Serial.print(photocellReading);     // the raw analog reading

And Voilaaa! It's working

Now I would like to test the output connections. To the power supply, I will attach a 9V battery, and for the output device I will use a DC Motor. I want to control the speed of the motor using the serial monitor. This is the sketch that I use:

int motorPin = 10;
void setup() 
  pinMode(motorPin, OUTPUT);
  while (! Serial);
  Serial.println("Speed 0 to 255");
void loop() 
  if (Serial.available())
    int speed = Serial.parseInt();
    if (speed >= 0 && speed <= 255)
      analogWrite(motorPin, speed);

When I am sure that the board is working properly, I can attach and program some sensors to it.

First sensor that I want to use is DHT11 - Temperature & Humidity Sensor

These sensors are very basic and slow, but are great for hobbyists who want to do some basic data logging. The DHT sensors are made of two parts, a capacitive humidity sensor and a thermistor. There is also a very basic chip inside that does some analog to digital conversion and spits out a digital signal with the temperature and humidity. The digital signal is fairly easy to read using any microcontroller.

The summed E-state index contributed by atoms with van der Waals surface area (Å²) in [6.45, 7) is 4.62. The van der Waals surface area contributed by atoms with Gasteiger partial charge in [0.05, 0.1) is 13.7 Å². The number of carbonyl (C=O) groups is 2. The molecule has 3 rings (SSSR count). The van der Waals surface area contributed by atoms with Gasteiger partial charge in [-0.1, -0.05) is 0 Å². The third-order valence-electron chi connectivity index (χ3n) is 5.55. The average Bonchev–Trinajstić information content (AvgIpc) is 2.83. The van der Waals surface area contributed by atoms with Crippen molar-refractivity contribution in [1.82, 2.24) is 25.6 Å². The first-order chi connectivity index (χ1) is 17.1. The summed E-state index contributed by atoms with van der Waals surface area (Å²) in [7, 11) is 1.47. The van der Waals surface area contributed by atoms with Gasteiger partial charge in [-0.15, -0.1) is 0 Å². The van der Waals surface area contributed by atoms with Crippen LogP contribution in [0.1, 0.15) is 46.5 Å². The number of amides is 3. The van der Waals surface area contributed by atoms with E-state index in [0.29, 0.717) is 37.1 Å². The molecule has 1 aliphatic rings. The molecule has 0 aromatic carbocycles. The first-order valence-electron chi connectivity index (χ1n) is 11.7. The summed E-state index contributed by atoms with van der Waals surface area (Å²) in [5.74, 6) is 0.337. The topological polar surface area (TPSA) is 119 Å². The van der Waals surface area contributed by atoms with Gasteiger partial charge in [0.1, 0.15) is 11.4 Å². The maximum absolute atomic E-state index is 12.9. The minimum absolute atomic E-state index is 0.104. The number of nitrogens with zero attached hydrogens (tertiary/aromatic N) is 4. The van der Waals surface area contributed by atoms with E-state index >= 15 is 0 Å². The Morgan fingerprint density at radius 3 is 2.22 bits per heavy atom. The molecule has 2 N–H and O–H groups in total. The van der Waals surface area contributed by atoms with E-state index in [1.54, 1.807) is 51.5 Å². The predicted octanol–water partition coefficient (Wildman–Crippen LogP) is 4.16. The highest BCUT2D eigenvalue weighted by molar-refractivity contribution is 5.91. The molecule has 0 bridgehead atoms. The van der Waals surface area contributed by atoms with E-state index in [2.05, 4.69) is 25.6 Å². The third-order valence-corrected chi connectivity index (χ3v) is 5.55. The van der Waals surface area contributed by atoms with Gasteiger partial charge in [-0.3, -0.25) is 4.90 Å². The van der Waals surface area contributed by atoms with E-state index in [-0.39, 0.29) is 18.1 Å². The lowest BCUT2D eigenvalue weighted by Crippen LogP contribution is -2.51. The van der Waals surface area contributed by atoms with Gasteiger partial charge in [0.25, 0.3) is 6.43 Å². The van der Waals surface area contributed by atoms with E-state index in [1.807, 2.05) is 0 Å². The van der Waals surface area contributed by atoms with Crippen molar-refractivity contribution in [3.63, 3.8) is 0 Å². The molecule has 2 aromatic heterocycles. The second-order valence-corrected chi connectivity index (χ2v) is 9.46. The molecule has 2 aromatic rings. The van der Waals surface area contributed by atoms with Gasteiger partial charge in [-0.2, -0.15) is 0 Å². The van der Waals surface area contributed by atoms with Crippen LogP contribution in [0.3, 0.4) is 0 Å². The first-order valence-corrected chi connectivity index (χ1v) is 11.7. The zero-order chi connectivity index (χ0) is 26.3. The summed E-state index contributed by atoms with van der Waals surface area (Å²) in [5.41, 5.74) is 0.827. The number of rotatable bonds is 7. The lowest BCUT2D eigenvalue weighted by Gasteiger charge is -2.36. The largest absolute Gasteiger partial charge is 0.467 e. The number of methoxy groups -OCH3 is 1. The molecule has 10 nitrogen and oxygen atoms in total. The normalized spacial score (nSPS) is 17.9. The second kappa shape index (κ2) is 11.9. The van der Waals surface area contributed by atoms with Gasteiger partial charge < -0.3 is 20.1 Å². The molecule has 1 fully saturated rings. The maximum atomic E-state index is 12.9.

Some characteristics:

The wiring is pretty easy, just VCC, GND, and any Digital Pin! In my case, I designed in advance the connection for this sensor.

To test it, I will upload a simple sketch. The sketch includes the library DHT.h

So here is the code:

// DHT11 Temperature and Humidity Sensors Example

#include "DHT.h"         //include DHT library

#define DHTPIN 3         //define as DHTPIN the Pin 3 used to connect the Sensor
#define DHTTYPE DHT11    //define the sensor used(DHT11)

DHT dht(DHTPIN, DHTTYPE); //create an instance of DHT

void setup() {
  Serial.begin(9600);    //initialize the Serial communication

  dht.begin();           //initialize the Serial communication

void loop() {
  float h = dht.readHumidity();    // reading Humidity 
  float t = dht.readTemperature(); // read Temperature as Celsius (the default)
  Serial.print(t, 2);    //print the temperature
  Serial.println(h, 2);  //print the humidity
  delay(2000);           //wait 2 seconds

Another sensor which I want to use is DS18B20 - One Wire Digital Temperature Sensor